To safeguard their future employability, today's IT undergraduates need not rule out or restrict themselves entirely to mainframe skills, and should instead focus on being adaptable with all core technical know-how. This will allow them to better "cross-skill" in an industry where the technology is always progressing and whether mainframe skills will remain relevant or eventually die out will be dependent on external market forces.
Stanley Kwan, managing consultant at IT recruitment agency Greythorn, said the need for mainframe skills is driven by market demand which is ultimately dependent on IT vendors and organizations that still use mainframes in their business.
"As long as that market exists, there are job opportunities [for mainframes skills]," Kwan said.
Should they migrate or mainframes become obsolete in the future, these companies would still value the experience of IT professionals who had upgraded their technical skillsets, he added.
According to Kwan, any technical skillset--be it mainframe or otherwise--would become obsolete due to market development. "Hence, it is about continual education and training on newer technologies to create value for all parties [and], thereby, creating future employability," he said.
Peter Noblet, senior regional director at recruitment agency Hays Information Technology, concurred, noting that because technology progresses at a rapid pace, even within specific system areas, one version of a product can be completely obsolete within a few years.
He noted that mainframes are not completely obsolete today, but said there has been declining demand overall for mainframes and the associated skills over the last 5 to 10 years.
Noblet attributed this to enterprises that have been migrating core critical systems from mainframe to x86 architectures, due to rising costs of hardware, application and support maintenance contracts, as well as the difficulty of finding required skilled manpower.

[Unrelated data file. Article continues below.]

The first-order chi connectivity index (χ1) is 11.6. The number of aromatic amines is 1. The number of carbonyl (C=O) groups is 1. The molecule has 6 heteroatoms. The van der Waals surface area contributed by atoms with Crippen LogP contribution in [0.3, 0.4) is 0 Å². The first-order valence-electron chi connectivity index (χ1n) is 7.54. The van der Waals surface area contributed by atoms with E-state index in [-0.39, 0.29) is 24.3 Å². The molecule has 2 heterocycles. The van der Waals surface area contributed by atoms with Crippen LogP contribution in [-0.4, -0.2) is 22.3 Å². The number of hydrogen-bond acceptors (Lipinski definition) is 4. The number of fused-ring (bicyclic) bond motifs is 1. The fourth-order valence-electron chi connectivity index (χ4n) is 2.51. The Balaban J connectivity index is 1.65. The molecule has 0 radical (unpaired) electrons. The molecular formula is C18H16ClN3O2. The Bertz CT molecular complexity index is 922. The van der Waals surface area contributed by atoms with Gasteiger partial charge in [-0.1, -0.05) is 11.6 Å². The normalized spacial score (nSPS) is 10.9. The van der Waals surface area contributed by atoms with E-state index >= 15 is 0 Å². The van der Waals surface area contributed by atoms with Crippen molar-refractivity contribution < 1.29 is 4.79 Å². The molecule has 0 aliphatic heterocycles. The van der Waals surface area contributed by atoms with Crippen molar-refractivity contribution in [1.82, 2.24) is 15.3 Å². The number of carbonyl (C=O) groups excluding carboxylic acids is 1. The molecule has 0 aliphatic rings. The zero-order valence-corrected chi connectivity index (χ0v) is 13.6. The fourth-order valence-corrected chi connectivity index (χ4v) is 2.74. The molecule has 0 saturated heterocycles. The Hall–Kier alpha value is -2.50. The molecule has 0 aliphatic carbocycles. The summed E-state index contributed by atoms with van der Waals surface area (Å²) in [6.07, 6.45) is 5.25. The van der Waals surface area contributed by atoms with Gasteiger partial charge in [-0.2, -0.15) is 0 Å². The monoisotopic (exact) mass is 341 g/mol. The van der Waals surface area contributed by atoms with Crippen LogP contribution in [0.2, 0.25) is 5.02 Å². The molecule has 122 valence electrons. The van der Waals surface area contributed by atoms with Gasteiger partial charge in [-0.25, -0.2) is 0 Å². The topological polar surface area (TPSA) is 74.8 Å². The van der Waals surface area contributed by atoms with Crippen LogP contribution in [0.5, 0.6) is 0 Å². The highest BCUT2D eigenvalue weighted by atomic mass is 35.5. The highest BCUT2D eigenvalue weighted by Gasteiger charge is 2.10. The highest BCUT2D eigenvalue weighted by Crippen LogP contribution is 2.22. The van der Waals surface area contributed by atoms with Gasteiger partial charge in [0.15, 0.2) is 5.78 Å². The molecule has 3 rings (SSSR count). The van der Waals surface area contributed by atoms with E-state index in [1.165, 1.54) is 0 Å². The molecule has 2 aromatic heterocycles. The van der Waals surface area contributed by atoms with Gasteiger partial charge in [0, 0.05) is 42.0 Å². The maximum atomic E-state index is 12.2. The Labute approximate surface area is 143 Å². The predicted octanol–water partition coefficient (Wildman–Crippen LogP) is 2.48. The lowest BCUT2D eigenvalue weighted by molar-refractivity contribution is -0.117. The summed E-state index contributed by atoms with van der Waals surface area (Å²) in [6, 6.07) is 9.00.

In light of this, any new IT undergrad should not make mainframe skills their topmost priority, but instead should gain an understanding of mainframe environments while keeping in mind that the adoption of mainframes is shifting.
Noblet said: "In most businesses, there will always be the dusty system sitting in the corner which cannot be migrated to newer platforms for one reason or another… But with most modern IT infrastructure, mainframes are fast becoming a thing of the past.
"We would not advise IT undergrads to specialize exclusively [in mainframes] in today's fast-moving IT market. [Instead], we recommend cross-skilling into more current areas to ensure a smooth career transition when demand ultimately runs out."
Have foundation to gain flexibility
While industry observers remained divided over the future of mainframes, recruiters agreed that undergraduates should not stake their employability solely on these skills. They also underscored the need for students to know the technical basics so they can stay adaptable to the fast-pace IT world.
Associate professor Wong Weng Fai, computer science department, School of Computing (SOC) at the National University of Singapore, said there are still companies today that carry out a lot of backend processing using mainframes, and noted that this will continue for some time.
These companies have invested heavily in the infrastructure and on building customized software to meet their needs, as well as getting continued support from mainframe vendors, Wong explained. "[So there is] little reason for them to fix what works," he said.